5 Ways to Become Your Own Boss and Be a Private Duty Nurse

how to become a private duty nurse

A private duty nurse can be a registered nurse (RN) or a licensed practical nurse (LPN) that provides personal, individual care to patients who require a more intensive and meticulous level of care. This degree of care is often not available from hospitals or nursing facilities because the demand of the collective patients is far too great.

Private duty nurses have the freedom to work independently, free of obligations from a large hospital or care home facility. The benefits of being their own boss and working independently through references and contacts is an enticing prospect for many registered and practical nurses.


Become Licensed to Practice in Your State

Private duty nurses are provided for patients at the direction of their primary physician. Not only does a private duty nurse need to have a license to practice as a registered nurse, but they must also become licensed by the state to receive payments from Medicaid, Medicare, and most health insurance companies. It’s also a good idea to contact the county business license department to see if additional licenses are required.

As a licensed private duty nurse, however, it’s possible to begin billing out for nursing assignments. Medical billing can be a complex process to manage on your own, so it’s advisable to contract a billing management company, like PGMBilling, for your billing and medical record needs.


Become Registered with Local Care Facilities

private duty nurse

Image via Flickr by jpalinsad360

The independence of working as a private duty nurse versus a facility’s in-house nurse has its number of advantages, including being in charge of your own schedule and the freedom to accept jobs at your own discretion. Registering with healthcare facilities in your area is a simple way to fill your pipeline with work, because hospitals often need the help of private duty nurses to provide attentive care to certain patients.


Develop Your Skills and Boost Your Portfolio

Developing your skills as a healthcare practitioner is not only a self-challenging way to improve upon yourself but a way of adding credentials to your skill-set and portfolio. For example, becoming certified in specific areas of care such as pediatrics will differentiate you from the other private duty nurses in your area.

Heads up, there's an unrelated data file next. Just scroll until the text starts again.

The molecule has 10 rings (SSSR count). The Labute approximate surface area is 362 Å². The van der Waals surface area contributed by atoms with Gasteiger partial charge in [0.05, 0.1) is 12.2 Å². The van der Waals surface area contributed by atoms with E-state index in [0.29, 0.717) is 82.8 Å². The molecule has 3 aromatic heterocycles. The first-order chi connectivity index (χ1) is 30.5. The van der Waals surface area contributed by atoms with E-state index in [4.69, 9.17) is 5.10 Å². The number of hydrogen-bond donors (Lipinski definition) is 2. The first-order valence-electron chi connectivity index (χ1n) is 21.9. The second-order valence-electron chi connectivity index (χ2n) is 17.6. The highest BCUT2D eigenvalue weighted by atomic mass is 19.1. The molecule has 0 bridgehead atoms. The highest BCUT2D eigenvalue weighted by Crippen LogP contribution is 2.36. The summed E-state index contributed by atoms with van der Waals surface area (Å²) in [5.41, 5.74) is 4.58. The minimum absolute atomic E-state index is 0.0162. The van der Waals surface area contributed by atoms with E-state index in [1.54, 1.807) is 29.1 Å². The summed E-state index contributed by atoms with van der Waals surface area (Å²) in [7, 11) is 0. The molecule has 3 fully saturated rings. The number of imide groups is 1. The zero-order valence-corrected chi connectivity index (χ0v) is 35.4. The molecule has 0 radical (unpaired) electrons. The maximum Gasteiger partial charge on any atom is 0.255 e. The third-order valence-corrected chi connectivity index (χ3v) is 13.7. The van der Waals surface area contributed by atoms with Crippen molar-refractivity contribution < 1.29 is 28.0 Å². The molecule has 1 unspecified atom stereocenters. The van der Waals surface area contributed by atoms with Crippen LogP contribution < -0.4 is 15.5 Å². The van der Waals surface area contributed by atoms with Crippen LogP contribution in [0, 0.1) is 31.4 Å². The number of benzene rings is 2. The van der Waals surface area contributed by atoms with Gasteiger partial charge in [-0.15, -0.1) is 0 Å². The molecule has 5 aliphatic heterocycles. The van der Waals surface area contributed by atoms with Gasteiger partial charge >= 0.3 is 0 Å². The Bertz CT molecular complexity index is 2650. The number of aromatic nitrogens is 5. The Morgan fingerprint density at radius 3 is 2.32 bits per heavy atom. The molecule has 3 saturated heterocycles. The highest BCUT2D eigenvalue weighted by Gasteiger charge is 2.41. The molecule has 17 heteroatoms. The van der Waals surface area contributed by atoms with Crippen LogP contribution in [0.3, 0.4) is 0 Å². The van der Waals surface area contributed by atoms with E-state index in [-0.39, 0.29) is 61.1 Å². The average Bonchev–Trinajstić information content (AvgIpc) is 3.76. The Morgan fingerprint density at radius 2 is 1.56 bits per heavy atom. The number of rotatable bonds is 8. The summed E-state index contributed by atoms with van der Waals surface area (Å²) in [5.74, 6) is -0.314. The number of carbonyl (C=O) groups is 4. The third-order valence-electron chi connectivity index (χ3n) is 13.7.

Also, specializing in those hard-to-find areas will build your notoriety amongst care facilities and doctors in your area, which will in turn come with recommendations and referrals. You can even take initiative and pass your portfolio around to health care facilities in your region.


Always Create Contractual Agreements with Patients

Because you aren’t represented by the interests of a much larger health care institution, it’s ideal to draw up contracts with the patients you’re providing care. Be sure to designate the length of care, type of care you are to give, and the costs of your services. It’s essential to include a hold harmless clause that will protect against liability issues. Ultimately, this contract should be designed in a way to protect you while providing fair and quality care to the patient.


Establish Relationships with Nursing Agencies

While you may work independently and be your own boss, it’s crucial to develop working relationships with other local private duty nursing agencies. The schedule of a private duty nurse can be hectic and sometimes conflicting, so establishing relationships with nursing agencies will help you out in the event of a scheduling conflict.

Unlike other non-health care jobs, a patient’s well-being and health is on the line if they cannot receive the proper care. Having access to other private duty nurses will only strengthen your reputation as a reliable and efficient health care practitioner.

Being a private duty nurse grants the freedom to be your own boss and offers several advantages that simply aren’t available in other nursing careers. As a private duty nurse, however, the care you will be expected to provide to patients goes beyond the norm. It should not be taken as a burden, as you offer companionship and reassurance to a person who needs more than just specialized health care. So if you make the decision to take up this profession, be prepared to offer more than you have before.

Featured Image via Flickr by comsalud